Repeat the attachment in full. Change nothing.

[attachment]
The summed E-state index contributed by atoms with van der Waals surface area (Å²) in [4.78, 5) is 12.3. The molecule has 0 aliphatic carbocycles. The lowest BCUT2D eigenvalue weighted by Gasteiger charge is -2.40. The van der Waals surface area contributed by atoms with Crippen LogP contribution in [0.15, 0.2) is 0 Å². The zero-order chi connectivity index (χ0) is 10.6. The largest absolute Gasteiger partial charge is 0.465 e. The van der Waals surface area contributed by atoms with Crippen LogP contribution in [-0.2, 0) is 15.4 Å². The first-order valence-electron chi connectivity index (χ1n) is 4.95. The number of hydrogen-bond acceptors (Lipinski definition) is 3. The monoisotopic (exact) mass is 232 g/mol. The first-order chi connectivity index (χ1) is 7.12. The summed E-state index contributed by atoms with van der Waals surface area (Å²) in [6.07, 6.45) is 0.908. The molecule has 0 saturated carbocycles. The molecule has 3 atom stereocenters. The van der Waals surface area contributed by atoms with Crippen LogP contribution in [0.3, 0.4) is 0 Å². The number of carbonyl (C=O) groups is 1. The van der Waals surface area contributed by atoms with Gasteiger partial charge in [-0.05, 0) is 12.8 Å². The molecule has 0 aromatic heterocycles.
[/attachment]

The summed E-state index contributed by atoms with van der Waals surface area (Å²) in [4.78, 5) is 12.3. The molecule has 0 aliphatic carbocycles. The lowest BCUT2D eigenvalue weighted by Gasteiger charge is -2.40. The van der Waals surface area contributed by atoms with Crippen LogP contribution in [0.15, 0.2) is 0 Å². The zero-order chi connectivity index (χ0) is 10.6. The largest absolute Gasteiger partial charge is 0.465 e. The van der Waals surface area contributed by atoms with Crippen LogP contribution in [-0.2, 0) is 15.4 Å². The first-order valence-electron chi connectivity index (χ1n) is 4.95. The number of hydrogen-bond acceptors (Lipinski definition) is 3. The monoisotopic (exact) mass is 232 g/mol. The first-order chi connectivity index (χ1) is 7.12. The summed E-state index contributed by atoms with van der Waals surface area (Å²) in [6.07, 6.45) is 0.908. The molecule has 0 saturated carbocycles. The molecule has 3 atom stereocenters. The van der Waals surface area contributed by atoms with Crippen LogP contribution in [0.3, 0.4) is 0 Å². The number of carbonyl (C=O) groups is 1. The van der Waals surface area contributed by atoms with Gasteiger partial charge in [-0.05, 0) is 12.8 Å². The molecule has 0 aromatic heterocycles.